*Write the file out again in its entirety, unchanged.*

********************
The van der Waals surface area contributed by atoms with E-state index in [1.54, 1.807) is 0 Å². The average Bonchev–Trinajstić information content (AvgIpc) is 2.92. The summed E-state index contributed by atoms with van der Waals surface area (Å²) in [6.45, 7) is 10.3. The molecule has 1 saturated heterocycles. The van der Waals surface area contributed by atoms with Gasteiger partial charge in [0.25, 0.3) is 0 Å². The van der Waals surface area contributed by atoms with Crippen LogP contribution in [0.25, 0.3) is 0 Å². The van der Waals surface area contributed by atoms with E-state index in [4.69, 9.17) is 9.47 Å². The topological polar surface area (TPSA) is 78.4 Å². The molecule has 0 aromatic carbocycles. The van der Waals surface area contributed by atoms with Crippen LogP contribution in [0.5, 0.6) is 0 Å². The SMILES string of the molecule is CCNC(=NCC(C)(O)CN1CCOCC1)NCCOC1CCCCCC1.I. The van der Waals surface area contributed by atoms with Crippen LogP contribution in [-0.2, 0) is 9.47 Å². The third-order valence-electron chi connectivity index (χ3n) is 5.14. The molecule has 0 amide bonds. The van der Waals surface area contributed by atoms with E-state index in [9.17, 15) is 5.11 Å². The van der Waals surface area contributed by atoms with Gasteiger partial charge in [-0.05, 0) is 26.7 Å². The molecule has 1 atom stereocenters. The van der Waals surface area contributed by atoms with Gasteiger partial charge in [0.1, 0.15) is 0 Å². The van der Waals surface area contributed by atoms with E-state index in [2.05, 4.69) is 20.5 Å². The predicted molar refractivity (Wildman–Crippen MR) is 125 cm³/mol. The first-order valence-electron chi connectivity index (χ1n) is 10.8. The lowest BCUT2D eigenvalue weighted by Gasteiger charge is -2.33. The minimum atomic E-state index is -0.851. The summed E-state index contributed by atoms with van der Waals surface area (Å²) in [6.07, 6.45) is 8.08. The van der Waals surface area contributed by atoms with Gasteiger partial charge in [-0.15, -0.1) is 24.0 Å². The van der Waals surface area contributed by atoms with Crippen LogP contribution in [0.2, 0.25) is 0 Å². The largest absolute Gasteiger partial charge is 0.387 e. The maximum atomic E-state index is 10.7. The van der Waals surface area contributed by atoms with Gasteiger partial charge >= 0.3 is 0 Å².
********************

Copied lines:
The van der Waals surface area contributed by atoms with E-state index in [1.54, 1.807) is 0 Å². The average Bonchev–Trinajstić information content (AvgIpc) is 2.92. The summed E-state index contributed by atoms with van der Waals surface area (Å²) in [6.45, 7) is 10.3. The molecule has 1 saturated heterocycles. The van der Waals surface area contributed by atoms with Gasteiger partial charge in [0.25, 0.3) is 0 Å². The van der Waals surface area contributed by atoms with Crippen LogP contribution in [0.25, 0.3) is 0 Å². The van der Waals surface area contributed by atoms with E-state index in [4.69, 9.17) is 9.47 Å². The topological polar surface area (TPSA) is 78.4 Å². The molecule has 0 aromatic carbocycles. The van der Waals surface area contributed by atoms with Crippen LogP contribution in [0.5, 0.6) is 0 Å². The SMILES string of the molecule is CCNC(=NCC(C)(O)CN1CCOCC1)NCCOC1CCCCCC1.I. The van der Waals surface area contributed by atoms with Crippen LogP contribution in [-0.2, 0) is 9.47 Å². The third-order valence-electron chi connectivity index (χ3n) is 5.14. The molecule has 0 amide bonds. The van der Waals surface area contributed by atoms with E-state index in [9.17, 15) is 5.11 Å². The van der Waals surface area contributed by atoms with Gasteiger partial charge in [-0.05, 0) is 26.7 Å². The molecule has 1 atom stereocenters. The van der Waals surface area contributed by atoms with Gasteiger partial charge in [0.1, 0.15) is 0 Å². The van der Waals surface area contributed by atoms with E-state index in [2.05, 4.69) is 20.5 Å². The predicted molar refractivity (Wildman–Crippen MR) is 125 cm³/mol. The first-order valence-electron chi connectivity index (χ1n) is 10.8. The lowest BCUT2D eigenvalue weighted by Gasteiger charge is -2.33. The minimum atomic E-state index is -0.851. The summed E-state index contributed by atoms with van der Waals surface area (Å²) in [6.07, 6.45) is 8.08. The van der Waals surface area contributed by atoms with Gasteiger partial charge in [-0.15, -0.1) is 24.0 Å². The van der Waals surface area contributed by atoms with Crippen LogP contribution in [0.2, 0.25) is 0 Å². The largest absolute Gasteiger partial charge is 0.387 e. The maximum atomic E-state index is 10.7. The van der Waals surface area contributed by atoms with Gasteiger partial charge >= 0.3 is 0 Å².